WASHINGTON — Anyone surprised by President Trump’s tweeted attack on Mika Brzezinski early Thursday must have missed the 2016 presidential campaign.
“They knew what they were getting when they voted for Donald Trump,” White House deputy press secretary Sarah Huckabee Sanders said of the electorate at Thursday, in defense of the president’s morning tweets.
Just as feminist writers saw a presidential campaign that raised Twitter trolling to an art form as an outgrowth of the sexist alt-right Twitter attacks they’d been living with for years, Hillary Clinton’s experience with Trump now looks like a curtain raiser for the president’s approach to powerful female critics.
From his icy press conference with German Chancellor Angela Merkel to his mocking “low I.Q. Crazy” Brzezinski for “bleeding badly from a face-lift” — despite there being no evidence of anything like that in a photo taken the evening in question — Trump as president has proved as unable to contain his emotions when it comes to women as he was during the campaign.
This lack of self-control appears to be longstanding and is something he boasted of in the off-camera 2005 “Access Hollywood” tape released in October. He dismissed the lewd talk as “locker room talk.”
“You know, I’m automatically attracted to beautiful — I just start kissing them. It’s like a magnet. Just kiss. I don’t even wait. And when you’re a star, they let you do it. You can do anything. … Grab ’em by the p****,” he’d said.
His inability to restrain himself and consider his position and the standards of behavior expected of a U.S. president showed again this week, when he gestured to a female reporter to leave the press pack to join him before the cameras during a foreign leader call, to compliment her “nice smile.”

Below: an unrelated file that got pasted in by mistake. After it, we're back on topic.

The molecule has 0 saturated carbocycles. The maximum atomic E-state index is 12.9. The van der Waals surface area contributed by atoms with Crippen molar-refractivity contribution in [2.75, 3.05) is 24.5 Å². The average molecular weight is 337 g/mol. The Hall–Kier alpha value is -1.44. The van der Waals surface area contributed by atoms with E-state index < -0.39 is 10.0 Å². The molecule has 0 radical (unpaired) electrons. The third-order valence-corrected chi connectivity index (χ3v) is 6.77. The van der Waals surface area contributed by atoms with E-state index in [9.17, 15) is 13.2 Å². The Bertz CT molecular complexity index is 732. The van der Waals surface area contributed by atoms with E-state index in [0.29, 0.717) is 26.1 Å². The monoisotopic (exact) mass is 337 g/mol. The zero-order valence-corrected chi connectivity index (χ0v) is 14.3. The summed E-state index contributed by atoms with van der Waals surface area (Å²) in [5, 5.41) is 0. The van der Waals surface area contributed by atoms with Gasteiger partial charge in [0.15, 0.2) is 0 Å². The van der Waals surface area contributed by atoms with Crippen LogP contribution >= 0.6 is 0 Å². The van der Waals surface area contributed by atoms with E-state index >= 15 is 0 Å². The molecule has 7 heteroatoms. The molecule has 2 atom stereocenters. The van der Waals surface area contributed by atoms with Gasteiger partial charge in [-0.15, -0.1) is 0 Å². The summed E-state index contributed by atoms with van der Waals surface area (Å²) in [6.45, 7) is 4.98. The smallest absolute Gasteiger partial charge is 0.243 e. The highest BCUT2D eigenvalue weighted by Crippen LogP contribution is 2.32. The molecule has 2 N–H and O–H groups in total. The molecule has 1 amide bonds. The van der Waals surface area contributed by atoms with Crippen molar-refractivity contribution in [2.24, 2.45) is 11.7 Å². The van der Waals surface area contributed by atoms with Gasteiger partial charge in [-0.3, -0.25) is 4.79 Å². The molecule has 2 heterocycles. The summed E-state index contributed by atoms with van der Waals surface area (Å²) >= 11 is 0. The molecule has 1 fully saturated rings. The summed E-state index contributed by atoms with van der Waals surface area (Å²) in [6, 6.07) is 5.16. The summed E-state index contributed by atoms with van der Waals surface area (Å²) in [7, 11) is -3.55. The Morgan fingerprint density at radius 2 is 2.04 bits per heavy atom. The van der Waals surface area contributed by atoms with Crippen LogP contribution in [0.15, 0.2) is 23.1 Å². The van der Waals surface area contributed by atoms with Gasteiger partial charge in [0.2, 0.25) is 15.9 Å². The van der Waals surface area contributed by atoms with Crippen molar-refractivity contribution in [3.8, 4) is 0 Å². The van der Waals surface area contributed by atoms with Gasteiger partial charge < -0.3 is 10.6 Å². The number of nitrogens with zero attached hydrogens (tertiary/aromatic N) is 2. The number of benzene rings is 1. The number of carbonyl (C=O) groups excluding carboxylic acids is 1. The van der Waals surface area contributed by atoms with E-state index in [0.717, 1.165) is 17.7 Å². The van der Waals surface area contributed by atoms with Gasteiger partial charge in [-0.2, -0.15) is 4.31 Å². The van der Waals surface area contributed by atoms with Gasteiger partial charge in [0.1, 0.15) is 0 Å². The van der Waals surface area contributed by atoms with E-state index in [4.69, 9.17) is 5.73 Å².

He showed little restraint with insults and threats during the campaign, attacking opponents both preemptively and defensively. He notably trashed rival Carly Fiorina’s appearance during the primary campaign.
“Look at that face! Would anyone vote for that?” Trump told a Rolling Stone reporter as they watched her on the news. “Can you imagine that, the face of our next president?”
He added: “I mean, she’s a woman, and I’m not supposed to say bad things, but really, folks, come on. Are we serious?”
He later implied that there was something wrong with Clinton’s appearance too. “I just don’t think she has a presidential look, and you need a presidential look,” he told ABC News.
During the course of the campaign, more than 10 women came forward with allegations that Trump had sexual harassed them or made inappropriate advances. He threatened to sue them. “Every woman lied when they came forward to hurt my campaign,” he said during a campaign appearance in Gettysburg, Pa. “Total fabrication. The events never happened. Never. All of these liars will be sued after the election is over.”
He did not sue them.
Cruel insults, vicious attacks, and not-so-subtle threats have been part of his arsenal for years. “@ariannahuff is unattractive both inside and out. I fully understand why her former husband left her for a man — he made a good decision,” he tweeted in 2012. “Hillary, when you complain about ‘a penchant for sexism,’ who are you referring to? I have great respect for women. BE CAREFUL!” he warned in a 2015 tweet. (That warning might have been a bluff, like his May 2017 tweet that “James Comey better hope that there are no ‘tapes’ of our conversations.”)
But by the time Trump invited women who had accused Clinton’s husband of sexual misconduct to sit in the audience while she took part in debate for the presidency, the threat and intent to harm was all too real.
“I was getting beaten up for 72 hours on all the networks for inappropriate words 12 years ago. Locker room talk, whatever you want to call it. But I said to myself, Wait a minute. And I just saw very inappropriate words, but Bill Clinton sexually assaulted innocent women and Hillary Clinton attacked those women viciously,” Trump said in a stump speech in Ambridge, Pa., last October.
“If they want to release more tapes saying inappropriate things, we’ll continue to talk about Bill and Hillary Clinton doing inappropriate things,” he warned, then boasted of the “four wonderful women” his campaign had brought to the presidential debate in St. Louis.
This is the president.
“When the president gets hit, he’s going to hit back harder,” said Huckabee Sanders.
Again: She’s right. That’s who he is — and how he won.
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